I’ve found that sometimes God waits for us to make the first move in faith, believing that He will take care of us. Exodus 14 tells of the Israelites’ escape from the Egyptian army. As the terrified Israelites get to the edge of the sea, with more than 600 chariots on their heels, they cry out to God and complain to Moses. They are so afraid of the future that they express a desire to be back in slavery in Egypt. Here’s what the Scriptures say:
As Pharaoh approached, the Israelites looked up, and there were the Egyptians, marching after them. They were terrified and cried out to the Lord. They said to Moses, “Was it because there were no graves in Egypt that you brought us to the desert to die? What have you done to us by bringing us out of Egypt? Didn’t we say to you in Egypt, ‘Leave us alone; let us serve the Egyptians’? It would have been better for us to serve the Egyptians than to die in the desert!” —Exodus 14:10–12
Moses is a good leader, and instead of answering back sarcastically, “No, there weren’t anymore graves in Egypt! Start digging!” as I might have done, he reminds the people of God’s faithfulness:
Moses answered the people, “Do not be afraid. Stand firm and you will see the deliverance the Lord will bring you today. The Egyptians you see today you will never see again. The Lord will fight for you; you need only to be still” (Exodus 10:13–14).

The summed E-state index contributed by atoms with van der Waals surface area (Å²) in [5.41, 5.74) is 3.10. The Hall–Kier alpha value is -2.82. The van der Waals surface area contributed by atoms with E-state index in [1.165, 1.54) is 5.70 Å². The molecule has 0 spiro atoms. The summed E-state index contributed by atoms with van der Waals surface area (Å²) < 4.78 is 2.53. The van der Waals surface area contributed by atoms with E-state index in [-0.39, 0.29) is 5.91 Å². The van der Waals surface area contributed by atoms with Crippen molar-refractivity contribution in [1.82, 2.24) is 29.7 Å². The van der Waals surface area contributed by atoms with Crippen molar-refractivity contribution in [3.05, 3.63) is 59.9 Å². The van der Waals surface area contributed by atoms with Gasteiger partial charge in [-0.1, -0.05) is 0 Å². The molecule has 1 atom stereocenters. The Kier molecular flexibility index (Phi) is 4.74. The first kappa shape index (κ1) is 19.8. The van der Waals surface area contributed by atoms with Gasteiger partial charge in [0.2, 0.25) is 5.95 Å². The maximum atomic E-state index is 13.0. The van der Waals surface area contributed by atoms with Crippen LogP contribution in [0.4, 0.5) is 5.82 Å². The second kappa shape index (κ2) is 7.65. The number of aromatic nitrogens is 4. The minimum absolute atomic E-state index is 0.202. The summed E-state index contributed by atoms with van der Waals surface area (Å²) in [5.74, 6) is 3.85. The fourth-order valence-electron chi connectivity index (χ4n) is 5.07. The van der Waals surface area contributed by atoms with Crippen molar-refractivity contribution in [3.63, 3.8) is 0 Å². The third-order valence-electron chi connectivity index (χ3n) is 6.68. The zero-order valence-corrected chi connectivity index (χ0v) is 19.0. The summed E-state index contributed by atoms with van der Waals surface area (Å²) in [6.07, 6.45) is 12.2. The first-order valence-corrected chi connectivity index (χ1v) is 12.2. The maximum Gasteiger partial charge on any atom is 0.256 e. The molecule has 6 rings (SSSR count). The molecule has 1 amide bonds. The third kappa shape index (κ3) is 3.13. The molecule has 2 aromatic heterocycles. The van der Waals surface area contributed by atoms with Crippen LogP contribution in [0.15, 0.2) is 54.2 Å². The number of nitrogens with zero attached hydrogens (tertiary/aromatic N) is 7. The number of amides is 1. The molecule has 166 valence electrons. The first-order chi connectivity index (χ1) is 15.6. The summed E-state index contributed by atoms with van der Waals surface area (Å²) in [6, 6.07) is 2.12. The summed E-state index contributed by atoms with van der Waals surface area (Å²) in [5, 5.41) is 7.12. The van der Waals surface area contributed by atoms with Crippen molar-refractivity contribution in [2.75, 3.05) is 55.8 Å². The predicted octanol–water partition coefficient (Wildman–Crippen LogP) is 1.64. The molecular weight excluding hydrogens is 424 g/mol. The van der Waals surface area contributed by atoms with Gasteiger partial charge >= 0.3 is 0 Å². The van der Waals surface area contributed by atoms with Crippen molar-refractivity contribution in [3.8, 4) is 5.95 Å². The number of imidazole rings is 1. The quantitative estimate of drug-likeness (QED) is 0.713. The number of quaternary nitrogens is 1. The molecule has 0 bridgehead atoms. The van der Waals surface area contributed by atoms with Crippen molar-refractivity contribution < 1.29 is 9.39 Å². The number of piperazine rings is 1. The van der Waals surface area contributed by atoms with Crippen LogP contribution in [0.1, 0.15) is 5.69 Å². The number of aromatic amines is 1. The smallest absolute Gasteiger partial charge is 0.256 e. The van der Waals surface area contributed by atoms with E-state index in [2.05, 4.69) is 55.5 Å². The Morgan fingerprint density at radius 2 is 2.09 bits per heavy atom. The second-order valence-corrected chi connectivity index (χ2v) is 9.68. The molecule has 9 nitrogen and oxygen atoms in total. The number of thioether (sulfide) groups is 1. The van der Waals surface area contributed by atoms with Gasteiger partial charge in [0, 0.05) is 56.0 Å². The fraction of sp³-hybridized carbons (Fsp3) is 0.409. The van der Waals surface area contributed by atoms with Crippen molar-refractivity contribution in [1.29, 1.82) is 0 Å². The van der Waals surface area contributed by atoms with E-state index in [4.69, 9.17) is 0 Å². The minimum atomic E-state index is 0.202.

Moses is patient and encouraging, but God’s answer in the next verse is a bit different in tone: “Then the Lord said to Moses, ‘Why are you crying out to me? Tell the Israelites to move on.’”
To sum up the situation, the Israelites are following God’s leading to a promised land, they’ve seen Him perform miracles to set them free, and they stand there complaining, frozen in fear, and resigned to die. All the while God is waiting for them to just move! You see, sometimes we just have to do something in spite of the fear.
Is God asking you to trust Him today? Is He saying to you, “I’ve heard your cries. I know you want to be home. It’s now time for you to move on and make it happen”?
Satan would like fear to be our constant companion. Satan would like us to believe that we aren’t smart enough, capable enough, skilled enough, resourceful enough, hardworking enough. But God says, “I am enough for you!”
Whatever fear you battle regarding working at home, God is enough. I once heard someone say, “If your problem is too big, then your God is too small.” There is no problem or challenge you face today or will face in the future that will surprise God. He is always prepared with a way around, over, or through your problem. I pray with all my heart that you discover God in a whole new and delightful way as you begin to work from home. May His faithfulness be a blanket of comfort when fear tries to sneak into your heart and dissuade you from your purpose.
Excerpted from: Work @ Home: A Practical Guide for Women Who Want to Work from Home by Glynnis Whitwar (New Hope Publishers). (c) 2007 by Glynnis Whitwar. Used with permission of publisher. All rights reserved. Work @ Home is in bookstores everywhere or by calling customer service at 800.986.7301 or by ordering the book online.
Glynnis Whitwer, a founder of Transition Home, a Web-based and workship ministry is the senior editor for P31 Woman, the Proverbs 31 magazine, and a staff member for Proverbs 31 Ministries. A popular speaker for women's Bible studies, special events, and retreats, she has contributed to The Best of the Proverbs 31 Miinstry; Leading Women to the Heart of God, published by Focus on the Family; and Building an Effective Women's Ministry. She currently lives in Glendale, Arizona, with her husband, Tod, and their five children.